SULTAN: I remember we played a festival in Adelaide, a great festival called WOMAD. Some friends of mine were in the audience, and they overheard these two guys saying, oh, what's this, you know, a couple of aboriginal people, you know? They said, oh, we'll check it out. And anyway, by the end of the show, they were a bit teary, and, you know, they came away with more than they went there with.


EDWARDS: (singing) Is this what we deserve? Can you tell me now? Is this what we deserve?

BURNETT: The Black Arm Band has earned a loyal following among its overwhelmingly white audiences. Brian Strating is a folk musician and a primary school teacher in Melbourne and a big fan of the band.

BRIAN STRATING: I think that they are contributing in a very, very important way and a very powerful way to a conversation and the education of the general Australian public. The audience might already be sympathetic and understanding, but there's an amplification that, I think, spreads beyond that. It gives people like me in the audience inspiration to take the message with us further.

BURNETT: One of Australia's best-known aboriginal singer-songwriters is 57-year-old Archie Roach. His most famous composition is his personal story of what's come to be called the stolen children. These are the aboriginal sons and daughters, especially mixed-race children, who were forcibly removed from their parents by the Australian government to be raised by white foster families between 1870 and 1970. Roach was 3 when he was taken away. His song begins...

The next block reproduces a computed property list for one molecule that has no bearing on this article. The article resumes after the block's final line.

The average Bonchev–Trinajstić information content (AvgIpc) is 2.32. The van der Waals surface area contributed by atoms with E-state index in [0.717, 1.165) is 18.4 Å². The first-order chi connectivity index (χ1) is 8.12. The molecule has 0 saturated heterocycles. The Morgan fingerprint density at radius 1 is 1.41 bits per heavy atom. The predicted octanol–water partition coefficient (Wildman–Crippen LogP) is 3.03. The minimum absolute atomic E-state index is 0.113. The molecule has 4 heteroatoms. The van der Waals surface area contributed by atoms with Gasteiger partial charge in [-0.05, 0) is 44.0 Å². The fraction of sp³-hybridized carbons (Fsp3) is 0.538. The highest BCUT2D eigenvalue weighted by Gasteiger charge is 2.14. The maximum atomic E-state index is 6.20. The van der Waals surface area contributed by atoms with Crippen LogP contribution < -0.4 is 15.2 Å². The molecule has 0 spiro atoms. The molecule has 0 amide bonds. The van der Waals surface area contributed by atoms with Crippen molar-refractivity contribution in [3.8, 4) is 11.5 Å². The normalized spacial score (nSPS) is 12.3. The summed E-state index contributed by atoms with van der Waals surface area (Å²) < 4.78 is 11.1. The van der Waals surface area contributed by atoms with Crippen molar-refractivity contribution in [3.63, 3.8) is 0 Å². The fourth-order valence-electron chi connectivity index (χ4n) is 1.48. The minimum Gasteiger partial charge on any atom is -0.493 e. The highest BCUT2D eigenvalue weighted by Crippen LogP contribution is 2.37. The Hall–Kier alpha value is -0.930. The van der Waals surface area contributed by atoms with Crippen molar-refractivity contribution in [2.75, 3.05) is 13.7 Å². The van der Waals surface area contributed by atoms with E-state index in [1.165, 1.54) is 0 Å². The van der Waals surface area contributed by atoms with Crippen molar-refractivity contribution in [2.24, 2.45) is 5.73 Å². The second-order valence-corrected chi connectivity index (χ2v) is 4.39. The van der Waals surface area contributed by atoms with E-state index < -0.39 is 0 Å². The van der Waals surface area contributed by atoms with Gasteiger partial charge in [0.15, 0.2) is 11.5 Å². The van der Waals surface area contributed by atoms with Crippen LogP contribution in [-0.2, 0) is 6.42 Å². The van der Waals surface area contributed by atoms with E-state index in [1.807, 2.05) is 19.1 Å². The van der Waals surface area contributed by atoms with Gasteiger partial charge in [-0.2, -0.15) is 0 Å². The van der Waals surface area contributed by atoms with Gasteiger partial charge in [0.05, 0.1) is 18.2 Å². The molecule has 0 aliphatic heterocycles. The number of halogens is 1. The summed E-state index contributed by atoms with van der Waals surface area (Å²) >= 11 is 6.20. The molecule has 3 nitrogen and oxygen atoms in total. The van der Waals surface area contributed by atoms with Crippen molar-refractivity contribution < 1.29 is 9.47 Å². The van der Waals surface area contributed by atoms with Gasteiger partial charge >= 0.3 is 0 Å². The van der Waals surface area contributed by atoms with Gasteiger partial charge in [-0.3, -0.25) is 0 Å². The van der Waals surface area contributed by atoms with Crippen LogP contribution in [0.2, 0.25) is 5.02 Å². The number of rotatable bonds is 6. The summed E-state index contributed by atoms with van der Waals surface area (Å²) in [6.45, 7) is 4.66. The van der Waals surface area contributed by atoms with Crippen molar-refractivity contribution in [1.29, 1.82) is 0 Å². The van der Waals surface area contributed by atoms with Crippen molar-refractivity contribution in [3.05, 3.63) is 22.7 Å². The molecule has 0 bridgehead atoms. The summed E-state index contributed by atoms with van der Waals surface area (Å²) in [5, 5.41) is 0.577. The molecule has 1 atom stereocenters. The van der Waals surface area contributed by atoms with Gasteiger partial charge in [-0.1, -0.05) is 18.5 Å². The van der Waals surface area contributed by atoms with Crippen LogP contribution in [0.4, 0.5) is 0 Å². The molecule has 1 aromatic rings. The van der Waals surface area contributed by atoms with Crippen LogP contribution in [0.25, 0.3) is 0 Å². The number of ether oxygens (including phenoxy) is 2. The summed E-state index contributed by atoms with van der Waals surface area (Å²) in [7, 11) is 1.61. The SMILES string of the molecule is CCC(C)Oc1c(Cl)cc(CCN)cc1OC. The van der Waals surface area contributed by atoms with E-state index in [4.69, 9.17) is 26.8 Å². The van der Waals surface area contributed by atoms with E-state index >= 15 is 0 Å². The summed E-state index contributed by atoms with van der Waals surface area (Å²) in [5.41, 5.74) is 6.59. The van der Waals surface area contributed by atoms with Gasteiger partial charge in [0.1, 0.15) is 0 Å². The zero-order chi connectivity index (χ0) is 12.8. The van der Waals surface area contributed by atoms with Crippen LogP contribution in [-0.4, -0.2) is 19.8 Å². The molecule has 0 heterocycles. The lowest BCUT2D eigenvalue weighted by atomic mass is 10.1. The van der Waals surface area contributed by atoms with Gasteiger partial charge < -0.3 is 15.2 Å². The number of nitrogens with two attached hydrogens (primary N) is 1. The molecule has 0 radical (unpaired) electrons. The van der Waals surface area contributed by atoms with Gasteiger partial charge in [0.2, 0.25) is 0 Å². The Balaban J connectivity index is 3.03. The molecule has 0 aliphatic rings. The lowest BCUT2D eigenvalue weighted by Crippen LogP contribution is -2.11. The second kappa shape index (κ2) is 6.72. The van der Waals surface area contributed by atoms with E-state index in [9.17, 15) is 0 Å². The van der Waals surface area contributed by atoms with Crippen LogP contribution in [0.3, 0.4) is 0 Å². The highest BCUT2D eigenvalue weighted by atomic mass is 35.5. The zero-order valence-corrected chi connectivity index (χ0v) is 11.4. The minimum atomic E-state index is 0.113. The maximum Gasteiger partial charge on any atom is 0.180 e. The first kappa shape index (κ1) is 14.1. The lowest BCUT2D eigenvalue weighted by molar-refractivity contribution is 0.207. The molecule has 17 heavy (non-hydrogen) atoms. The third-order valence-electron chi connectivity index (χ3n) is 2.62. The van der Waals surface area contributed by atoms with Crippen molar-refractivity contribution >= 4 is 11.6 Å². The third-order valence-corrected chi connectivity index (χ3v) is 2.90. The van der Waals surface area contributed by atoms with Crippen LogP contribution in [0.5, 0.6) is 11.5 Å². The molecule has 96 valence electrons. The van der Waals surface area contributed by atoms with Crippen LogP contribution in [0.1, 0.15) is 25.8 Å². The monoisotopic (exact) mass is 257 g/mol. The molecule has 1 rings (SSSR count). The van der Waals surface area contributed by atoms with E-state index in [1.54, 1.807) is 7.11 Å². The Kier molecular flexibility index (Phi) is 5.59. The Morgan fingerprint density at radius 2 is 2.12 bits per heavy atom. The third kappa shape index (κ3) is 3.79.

ARCHIE ROACH: This story is right. This story is true. I would not tell lies to you, like the promises they did not keep and how they fenced us in like sheep. They said to us, come take our hand. They set us up on mission land. Taught us to read, to write and pray, then they took the children away.


ROACH: (singing) Took the children away, yeah, the children away. Snatched from my mother's breast, said this is for the best, took them away.

BURNETT: In 1995, the Australian attorney general launched an exhaustive investigation into the stolen children. But it wasn't until 2008, in a landmark address to the commonwealth, that Australian Prime Minister Kevin Rudd issued a full apology.

FORMER PRIME MINISTER KEVIN RUDD: For the pain, suffering and hurt of these stolen generations, their descendants and for their families left behind, we say sorry.

BURNETT: Australia now observes a National Sorry Day to express regret for the historical mistreatment of aboriginal people. Uncle Archie, as he's known, sits quietly in a hotel room in Melbourne, a knit cap on his bald head. He is still recovering from a stroke, from cancer and from the death of his wife and fellow musician Ruby Hunter - all of which happened in the past two years. Roach is asked, does he also write songs about the entrenched problems within aboriginal communities. Australia's first people make up about 2 percent of the population. They suffer dramatically higher rates of infant mortality, drug abuse, alcoholism and unemployment than the rest of the population.

ROACH: I've got a song called "Walking into Doors." Now, that song is a song about domestic violence. In it I sing, Brother, don't hurt her anymore. We could be our own worst enemy. It's no use us pointing the finger of blame to anybody else anymore. We got to point our finger straight back at us. We can't blame colonialism anymore, you know? We've got to change our mindset.

BURNETT: Uncle Archie Roach says now that his people's street marches are over, there needs to be another outlet for protest, and he hopes The Black Arm Band is it. The musicians will make their U.S. debut next February in New York. John Burnett, NPR News.


ROACH: (singing) All the children came back. The children came back. Oh, the children came back. Yeah. I came back.